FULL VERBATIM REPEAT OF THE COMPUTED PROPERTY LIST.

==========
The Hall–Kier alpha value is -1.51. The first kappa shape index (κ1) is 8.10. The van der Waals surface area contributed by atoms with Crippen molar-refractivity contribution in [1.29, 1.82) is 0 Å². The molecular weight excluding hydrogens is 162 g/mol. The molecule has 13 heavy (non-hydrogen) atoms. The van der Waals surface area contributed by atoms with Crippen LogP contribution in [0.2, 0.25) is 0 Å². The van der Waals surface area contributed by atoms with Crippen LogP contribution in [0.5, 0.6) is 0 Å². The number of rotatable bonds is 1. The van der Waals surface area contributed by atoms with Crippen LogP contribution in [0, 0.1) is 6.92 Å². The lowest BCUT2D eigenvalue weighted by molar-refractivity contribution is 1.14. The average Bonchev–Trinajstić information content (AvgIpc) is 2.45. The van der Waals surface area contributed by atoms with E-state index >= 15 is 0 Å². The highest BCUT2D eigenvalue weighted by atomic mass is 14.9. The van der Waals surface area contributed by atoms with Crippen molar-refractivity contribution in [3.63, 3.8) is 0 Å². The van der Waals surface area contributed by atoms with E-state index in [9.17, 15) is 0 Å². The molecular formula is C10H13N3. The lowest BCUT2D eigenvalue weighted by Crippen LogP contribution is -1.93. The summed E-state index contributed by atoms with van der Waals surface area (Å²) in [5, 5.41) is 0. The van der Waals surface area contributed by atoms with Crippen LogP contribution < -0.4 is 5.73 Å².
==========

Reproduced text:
The Hall–Kier alpha value is -1.51. The first kappa shape index (κ1) is 8.10. The van der Waals surface area contributed by atoms with Crippen molar-refractivity contribution in [1.29, 1.82) is 0 Å². The molecular weight excluding hydrogens is 162 g/mol. The molecule has 13 heavy (non-hydrogen) atoms. The van der Waals surface area contributed by atoms with Crippen LogP contribution in [0.2, 0.25) is 0 Å². The van der Waals surface area contributed by atoms with Crippen LogP contribution in [0.5, 0.6) is 0 Å². The number of rotatable bonds is 1. The van der Waals surface area contributed by atoms with Crippen LogP contribution in [0, 0.1) is 6.92 Å². The lowest BCUT2D eigenvalue weighted by molar-refractivity contribution is 1.14. The average Bonchev–Trinajstić information content (AvgIpc) is 2.45. The van der Waals surface area contributed by atoms with E-state index >= 15 is 0 Å². The highest BCUT2D eigenvalue weighted by atomic mass is 14.9. The van der Waals surface area contributed by atoms with Crippen molar-refractivity contribution in [3.63, 3.8) is 0 Å². The van der Waals surface area contributed by atoms with E-state index in [9.17, 15) is 0 Å². The molecular formula is C10H13N3. The lowest BCUT2D eigenvalue weighted by Crippen LogP contribution is -1.93. The summed E-state index contributed by atoms with van der Waals surface area (Å²) in [5, 5.41) is 0. The van der Waals surface area contributed by atoms with Crippen LogP contribution < -0.4 is 5.73 Å².